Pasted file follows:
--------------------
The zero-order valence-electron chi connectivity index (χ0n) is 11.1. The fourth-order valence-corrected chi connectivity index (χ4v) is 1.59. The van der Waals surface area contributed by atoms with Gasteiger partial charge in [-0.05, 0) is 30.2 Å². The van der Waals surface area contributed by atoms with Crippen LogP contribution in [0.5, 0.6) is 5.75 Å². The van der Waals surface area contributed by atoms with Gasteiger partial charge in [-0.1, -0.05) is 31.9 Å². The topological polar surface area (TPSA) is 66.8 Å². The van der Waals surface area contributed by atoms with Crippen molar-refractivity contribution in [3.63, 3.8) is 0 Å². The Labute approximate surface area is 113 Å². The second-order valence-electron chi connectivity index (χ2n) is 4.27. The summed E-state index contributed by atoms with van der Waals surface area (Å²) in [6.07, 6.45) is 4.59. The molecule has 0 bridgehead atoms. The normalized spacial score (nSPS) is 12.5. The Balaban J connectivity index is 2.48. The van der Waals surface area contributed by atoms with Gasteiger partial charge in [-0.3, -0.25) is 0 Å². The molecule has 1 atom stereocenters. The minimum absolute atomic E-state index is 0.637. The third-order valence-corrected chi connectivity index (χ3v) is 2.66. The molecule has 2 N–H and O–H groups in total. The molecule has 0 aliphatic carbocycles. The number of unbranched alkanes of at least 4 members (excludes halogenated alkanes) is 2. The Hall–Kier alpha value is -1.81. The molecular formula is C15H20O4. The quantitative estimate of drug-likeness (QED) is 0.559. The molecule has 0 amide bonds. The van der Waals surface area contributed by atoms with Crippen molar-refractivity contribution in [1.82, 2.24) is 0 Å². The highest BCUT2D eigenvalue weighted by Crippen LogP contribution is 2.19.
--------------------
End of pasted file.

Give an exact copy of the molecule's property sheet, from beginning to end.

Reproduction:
The zero-order valence-electron chi connectivity index (χ0n) is 11.1. The fourth-order valence-corrected chi connectivity index (χ4v) is 1.59. The van der Waals surface area contributed by atoms with Gasteiger partial charge in [-0.05, 0) is 30.2 Å². The van der Waals surface area contributed by atoms with Crippen LogP contribution in [0.5, 0.6) is 5.75 Å². The van der Waals surface area contributed by atoms with Gasteiger partial charge in [-0.1, -0.05) is 31.9 Å². The topological polar surface area (TPSA) is 66.8 Å². The van der Waals surface area contributed by atoms with Crippen molar-refractivity contribution in [3.63, 3.8) is 0 Å². The Labute approximate surface area is 113 Å². The second-order valence-electron chi connectivity index (χ2n) is 4.27. The summed E-state index contributed by atoms with van der Waals surface area (Å²) in [6.07, 6.45) is 4.59. The molecule has 0 bridgehead atoms. The normalized spacial score (nSPS) is 12.5. The Balaban J connectivity index is 2.48. The van der Waals surface area contributed by atoms with Gasteiger partial charge in [-0.3, -0.25) is 0 Å². The molecule has 1 atom stereocenters. The minimum absolute atomic E-state index is 0.637. The third-order valence-corrected chi connectivity index (χ3v) is 2.66. The molecule has 2 N–H and O–H groups in total. The molecule has 0 aliphatic carbocycles. The number of unbranched alkanes of at least 4 members (excludes halogenated alkanes) is 2. The Hall–Kier alpha value is -1.81. The molecular formula is C15H20O4. The quantitative estimate of drug-likeness (QED) is 0.559. The molecule has 0 amide bonds. The van der Waals surface area contributed by atoms with Crippen molar-refractivity contribution in [1.82, 2.24) is 0 Å². The highest BCUT2D eigenvalue weighted by Crippen LogP contribution is 2.19.